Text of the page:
Edit: Think war-room. The worst thing a manager can do during an emergency is try to create new processes or add people to make things go faster. My job is to let the folks who already know what to do do it. Sweep all obstacles out of the way. Order pizza, arrange for day-care, rent the hotel across the street. The only really quick ways to increase availability of medical equipment is to give existing manufacturers whatever help they need to run 24x7, and to help their suppliers run 24x7.

At this point, anyone who is "offering to help" is going to be of little use. If you have the infrastructure in place, you had better be doing everything you can to be ramped up. If you need resources you should be screaming for them--no one else is going to be able to tell you what you need or what to do. If you don't have the infrastructure, knowledge, or contacts, then you're just going to get in the way.

[0] https://www.youtube.com/watch?v=graC_Vib1IE @8:40

"Do we really think GM could, in effect, create an entirely new division in a couple of sprints?"

Actually, such things are done with some frequency, and the way you do it is precisely that you don't make "GM" do it. You spin people off entirely, fund them, take ownership of the resulting entity, and then tell GM qua GM to just take a hike. Run it as a startup that happens to have a really, really big brother.

In my observations, it's an unstable structure. Eventually the sponsor in the parent organization loses interest or power, and then someone in the parent corporation decides that their organization needs credit for what this little startup is doing, and sucks them back in, of course completely destroying the whole thing in the process. Behold the awesome destructive power of basic politics. Still, it can work for a while. In this particular case, "a while" is all we need.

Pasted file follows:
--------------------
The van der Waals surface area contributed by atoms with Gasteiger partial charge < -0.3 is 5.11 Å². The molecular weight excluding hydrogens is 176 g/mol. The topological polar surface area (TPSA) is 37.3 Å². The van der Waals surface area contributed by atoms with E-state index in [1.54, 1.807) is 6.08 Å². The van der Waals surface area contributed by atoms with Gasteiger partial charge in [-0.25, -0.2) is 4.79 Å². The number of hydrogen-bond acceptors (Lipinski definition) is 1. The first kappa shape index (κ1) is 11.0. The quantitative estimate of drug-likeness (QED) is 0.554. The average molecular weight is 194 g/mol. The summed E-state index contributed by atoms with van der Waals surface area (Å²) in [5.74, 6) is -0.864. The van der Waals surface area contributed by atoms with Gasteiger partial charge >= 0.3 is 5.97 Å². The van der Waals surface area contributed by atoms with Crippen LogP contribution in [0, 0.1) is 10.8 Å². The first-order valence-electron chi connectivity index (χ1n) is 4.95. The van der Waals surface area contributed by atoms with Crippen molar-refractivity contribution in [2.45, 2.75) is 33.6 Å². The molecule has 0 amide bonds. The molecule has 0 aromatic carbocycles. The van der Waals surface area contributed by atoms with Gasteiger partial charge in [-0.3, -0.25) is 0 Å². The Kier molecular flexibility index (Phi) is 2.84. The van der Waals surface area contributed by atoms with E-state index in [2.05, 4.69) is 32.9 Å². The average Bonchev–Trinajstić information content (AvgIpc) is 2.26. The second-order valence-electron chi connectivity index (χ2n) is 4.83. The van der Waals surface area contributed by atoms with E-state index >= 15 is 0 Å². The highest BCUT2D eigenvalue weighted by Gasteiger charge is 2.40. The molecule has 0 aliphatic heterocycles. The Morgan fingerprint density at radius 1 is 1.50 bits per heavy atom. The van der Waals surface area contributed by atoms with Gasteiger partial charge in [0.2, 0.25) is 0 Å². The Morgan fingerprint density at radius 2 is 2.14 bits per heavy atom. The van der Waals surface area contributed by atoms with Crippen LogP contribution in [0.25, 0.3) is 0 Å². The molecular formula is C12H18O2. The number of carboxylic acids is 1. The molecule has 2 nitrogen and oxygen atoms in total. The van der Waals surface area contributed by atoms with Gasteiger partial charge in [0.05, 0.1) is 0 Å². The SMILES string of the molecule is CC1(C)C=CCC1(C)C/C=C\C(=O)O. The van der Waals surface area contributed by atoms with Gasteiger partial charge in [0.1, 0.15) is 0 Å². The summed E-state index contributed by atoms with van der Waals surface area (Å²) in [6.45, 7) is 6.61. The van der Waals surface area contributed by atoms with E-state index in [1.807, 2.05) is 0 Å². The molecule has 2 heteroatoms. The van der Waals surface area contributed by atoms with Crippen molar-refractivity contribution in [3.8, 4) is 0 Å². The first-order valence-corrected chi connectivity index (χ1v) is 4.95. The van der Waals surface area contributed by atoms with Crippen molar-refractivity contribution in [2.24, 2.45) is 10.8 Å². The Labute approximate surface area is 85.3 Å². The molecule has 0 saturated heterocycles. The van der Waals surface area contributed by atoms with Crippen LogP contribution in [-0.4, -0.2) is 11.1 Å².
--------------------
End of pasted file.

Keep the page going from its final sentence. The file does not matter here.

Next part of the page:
AIUI, for at least a good long while, this was almost an officially unofficial way to get Microsoft to do something it lacked confidence in to do directly or couldn't get the organization as a whole to move on; grab a few of your buddies & spin yourself out, prove it works, and get acquihired back in.

FWIW automanufacturers in China did this. So this isn't anything, or out of the realm of possibility (we do have more red tape in the US, i.e. see what happened w/ the Seattle Flu Study when people tried to be helpful).

I don't have any English source for this. But Boris Johnson requested the same in England, too.

A quick search finds some articles stating they will do this, but nothing about results. But of course politicians and CEOs would never make empty promises...

Wikipedia says one Chinese manufacturer, Geely, sold 1.5 million vehicles last year [0]; that probably includes 700K Volvos [1] (they bought Volvo from Ford in 2010), so I'm guessing 600-700K domestic Chinese-produced vehicles. If they had successfully switched production, we'd be talking, what, 100s of thousands of devices a month? But not a word. If they were even making a few 10s of thousands a month I don't think we'd be having this conversation.

[0] https://en.wikipedia.org/wiki/Geely#Figures

[1] https://en.wikipedia.org/wiki/Volvo_Cars#Annual_sales_(all_m...

UK asks automakers to join efforts to scale up ventilator production: https://uk.reuters.com/article/uk-health-coronavirus-britain...

Yeah - I mean I didn't have an English source for the same initiative that in China.

Wouldn't it make more sense to make masks and other PPE first?

You don't need a ventilator if you don't get sick in the first place, masks are much faster to put into immediate production, and impacting the curve earlier is going to have a much bigger effect than later.

I mean make everything. But I have family members working in hospitals right now and they are asking me to search the internet and find masks for them. Not ideal.

Can’t say I agree. Surprisingly few people wear masks even when they are available - my local hardware stores have had plenty in stock and yet they barely get used. Finally, the benefit of masks is questionable since most people are now performing social distancing.

Ventilators are needed for serious cases and cannot be produced as quickly as masks. While masks may or may not help, more ventilators will definitely help.

Because masks don't help prevent you getting it https://www.who.int/emergencies/diseases/novel-coronavirus-2...